Then after you devalue property and diminish tax revenue, you will come back and increase taxes on the rest of us. Go away quickly or else I'll fire up my buddies - the non-friends of Barry Amos.

Voice of Fayette Future's picture
Submitted by Voice of Fayett... on Wed, 04/09/2008 - 7:55pm.

Yup...builder welfare, you said it right. That's what Chamber Jack will see to.

Submitted by smoke20 on Wed, 04/09/2008 - 8:02am.

You make the choice to go and buy up all of this land, because money is good and you are sitting pretty in that nice new 12,000 plus square foot house, probably more like 18,000 plus. Now because the market has hit the tank, you want help. What about all of the people losing real jobs. People who need the work to pay for their little 1800 sq foot houses. DEAL WITH IT AND GET TO WORK. You need to quit depending on others to get you out of your own trouble. I mean you want to have your cake and eat it too. As soon as you get your way there, you will be all over those new home owners trying to control everything they do. SUCK IT UP!!!!!!!!!!!!

Submitted by swmbo on Tue, 04/08/2008 - 10:40pm.

Oh, so, even if the building's the size of an outhouse, a 5-acre lot makes it a great idea??! If the county commission agrees to this, the character of this county will quickly slide into the outhouse. And why should the county government help out a private developer to build on the cheap? After all, isn't this the same bunch of commissioners that just love to talk about how "wealthy" this county is? Isn't Wright's bad timing his problem? Building a bunch of cheap cracker boxes only lowers the value of the surrounding larger homes.

Folks, unless you want to end up with Fayette's version of Gwinnett county, you'd better go to the commission meeting and oppose this.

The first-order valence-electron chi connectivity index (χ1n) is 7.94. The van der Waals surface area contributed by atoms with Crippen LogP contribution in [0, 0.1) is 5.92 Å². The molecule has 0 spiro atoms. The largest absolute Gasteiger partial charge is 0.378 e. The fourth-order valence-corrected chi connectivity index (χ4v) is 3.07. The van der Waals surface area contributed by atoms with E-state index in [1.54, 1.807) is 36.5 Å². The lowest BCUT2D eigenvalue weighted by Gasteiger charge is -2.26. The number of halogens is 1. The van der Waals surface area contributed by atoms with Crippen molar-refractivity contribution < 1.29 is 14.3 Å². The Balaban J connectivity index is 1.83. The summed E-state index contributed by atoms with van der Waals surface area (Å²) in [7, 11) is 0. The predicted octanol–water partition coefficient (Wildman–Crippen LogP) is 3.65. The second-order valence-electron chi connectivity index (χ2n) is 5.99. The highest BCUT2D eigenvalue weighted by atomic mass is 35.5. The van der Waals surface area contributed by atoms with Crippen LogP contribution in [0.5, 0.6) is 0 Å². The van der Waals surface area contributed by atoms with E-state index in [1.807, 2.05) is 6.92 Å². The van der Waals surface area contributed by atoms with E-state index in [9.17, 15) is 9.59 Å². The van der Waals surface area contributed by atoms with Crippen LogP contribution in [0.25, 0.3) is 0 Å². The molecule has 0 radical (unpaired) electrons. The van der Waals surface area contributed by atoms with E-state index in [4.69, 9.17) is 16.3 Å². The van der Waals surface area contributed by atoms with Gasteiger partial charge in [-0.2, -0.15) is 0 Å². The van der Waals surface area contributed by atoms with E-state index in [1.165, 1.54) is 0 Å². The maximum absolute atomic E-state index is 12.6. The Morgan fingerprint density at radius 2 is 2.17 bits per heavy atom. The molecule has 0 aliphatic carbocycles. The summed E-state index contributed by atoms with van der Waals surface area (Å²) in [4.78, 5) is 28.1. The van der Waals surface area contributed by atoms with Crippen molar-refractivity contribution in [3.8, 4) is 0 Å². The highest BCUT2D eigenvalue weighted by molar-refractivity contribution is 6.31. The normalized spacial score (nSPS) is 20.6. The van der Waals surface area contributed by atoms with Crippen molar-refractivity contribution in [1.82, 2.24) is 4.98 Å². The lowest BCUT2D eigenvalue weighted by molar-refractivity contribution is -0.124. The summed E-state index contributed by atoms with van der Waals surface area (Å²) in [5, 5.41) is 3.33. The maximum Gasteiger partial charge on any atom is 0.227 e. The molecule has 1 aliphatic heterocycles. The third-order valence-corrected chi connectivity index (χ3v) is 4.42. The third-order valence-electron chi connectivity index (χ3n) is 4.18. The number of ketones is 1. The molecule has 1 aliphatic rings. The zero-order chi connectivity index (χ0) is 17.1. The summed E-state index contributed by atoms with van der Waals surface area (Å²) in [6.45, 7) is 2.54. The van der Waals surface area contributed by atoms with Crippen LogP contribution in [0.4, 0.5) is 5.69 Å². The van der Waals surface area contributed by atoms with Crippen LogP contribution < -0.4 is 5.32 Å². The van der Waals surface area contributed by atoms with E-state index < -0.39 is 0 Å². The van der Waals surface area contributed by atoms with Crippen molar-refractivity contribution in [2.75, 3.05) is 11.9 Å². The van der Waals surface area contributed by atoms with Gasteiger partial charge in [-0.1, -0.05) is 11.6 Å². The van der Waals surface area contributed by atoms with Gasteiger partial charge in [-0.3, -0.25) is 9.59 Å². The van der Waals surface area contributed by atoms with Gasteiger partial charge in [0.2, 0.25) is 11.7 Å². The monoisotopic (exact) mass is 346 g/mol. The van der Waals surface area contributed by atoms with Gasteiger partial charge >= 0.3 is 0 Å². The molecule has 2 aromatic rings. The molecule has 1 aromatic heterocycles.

Oh, and, by the way, am I the only person who is starting to suspect Krakeel is the new "Sixth Commissioner"? He sure seems to hold a lot of power for someone nobody elected.

If you and I are always in agreement, one of us is likely armed and dangerous.

Submitted by Spyglass on Tue, 04/08/2008 - 9:34pm.

Time for you to move on in my very humble opinion. You can find property in Henry or Coweta to build your row houses on.

Robert W. Morgan's picture
Submitted by Robert W. Morgan on Tue, 04/08/2008 - 8:05pm.

Or any other way, now that I think about it. The square footage is there to preserve value for the homeowners. Builders can't change it because of their bottom line or the recession - yes we are in one.

This is very wrong because it sets a precedence that is not healthy.

Having said that, reducing square footage on estate lots is not a serious problem in and of itself - it is only a problem when the builders under pressure in other areas with many more residents and less density try to do the same thing.

Submitted by PTC Avenger on Tue, 04/08/2008 - 7:31pm.

“I just think that everybody needs to pitch in and help everyone get through this,” he said.

I have news for you, the only thing that's going to correct this housing crisis is a return to true market dictated prices, in other words get ready to see severe drops in your home value (perhaps 30-35%). This won't be a completely bad thing, for example we'll have a normal housing price to income ratio: no more than 2.5x the median housing income for a starter home, as opposed to the massively inflated bubble prices we're used to seeing.

“They are all contributing money towards advertising the open house to help try and turn this economy around,” he said.